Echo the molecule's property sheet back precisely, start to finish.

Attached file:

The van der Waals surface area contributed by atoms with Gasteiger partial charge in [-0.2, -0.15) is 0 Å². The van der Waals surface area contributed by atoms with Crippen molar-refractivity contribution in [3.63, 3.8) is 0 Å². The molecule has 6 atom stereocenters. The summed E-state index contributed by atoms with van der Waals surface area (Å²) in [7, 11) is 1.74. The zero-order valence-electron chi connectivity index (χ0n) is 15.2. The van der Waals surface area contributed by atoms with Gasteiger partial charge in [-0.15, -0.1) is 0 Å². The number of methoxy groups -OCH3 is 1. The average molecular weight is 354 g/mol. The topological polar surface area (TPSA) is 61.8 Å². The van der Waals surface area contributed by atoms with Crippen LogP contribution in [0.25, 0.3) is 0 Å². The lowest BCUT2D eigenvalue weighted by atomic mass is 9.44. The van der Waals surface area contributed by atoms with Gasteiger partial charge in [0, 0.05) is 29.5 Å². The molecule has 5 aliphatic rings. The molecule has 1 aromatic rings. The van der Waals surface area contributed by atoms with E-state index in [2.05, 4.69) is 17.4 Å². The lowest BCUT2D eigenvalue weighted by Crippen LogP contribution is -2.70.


The van der Waals surface area contributed by atoms with Gasteiger partial charge in [-0.2, -0.15) is 0 Å². The van der Waals surface area contributed by atoms with Crippen molar-refractivity contribution in [3.63, 3.8) is 0 Å². The molecule has 6 atom stereocenters. The summed E-state index contributed by atoms with van der Waals surface area (Å²) in [7, 11) is 1.74. The zero-order valence-electron chi connectivity index (χ0n) is 15.2. The van der Waals surface area contributed by atoms with Gasteiger partial charge in [-0.15, -0.1) is 0 Å². The number of methoxy groups -OCH3 is 1. The average molecular weight is 354 g/mol. The topological polar surface area (TPSA) is 61.8 Å². The van der Waals surface area contributed by atoms with Crippen LogP contribution in [0.25, 0.3) is 0 Å². The lowest BCUT2D eigenvalue weighted by atomic mass is 9.44. The van der Waals surface area contributed by atoms with Gasteiger partial charge in [0, 0.05) is 29.5 Å². The molecule has 5 aliphatic rings. The molecule has 1 aromatic rings. The van der Waals surface area contributed by atoms with E-state index in [2.05, 4.69) is 17.4 Å². The lowest BCUT2D eigenvalue weighted by Crippen LogP contribution is -2.70.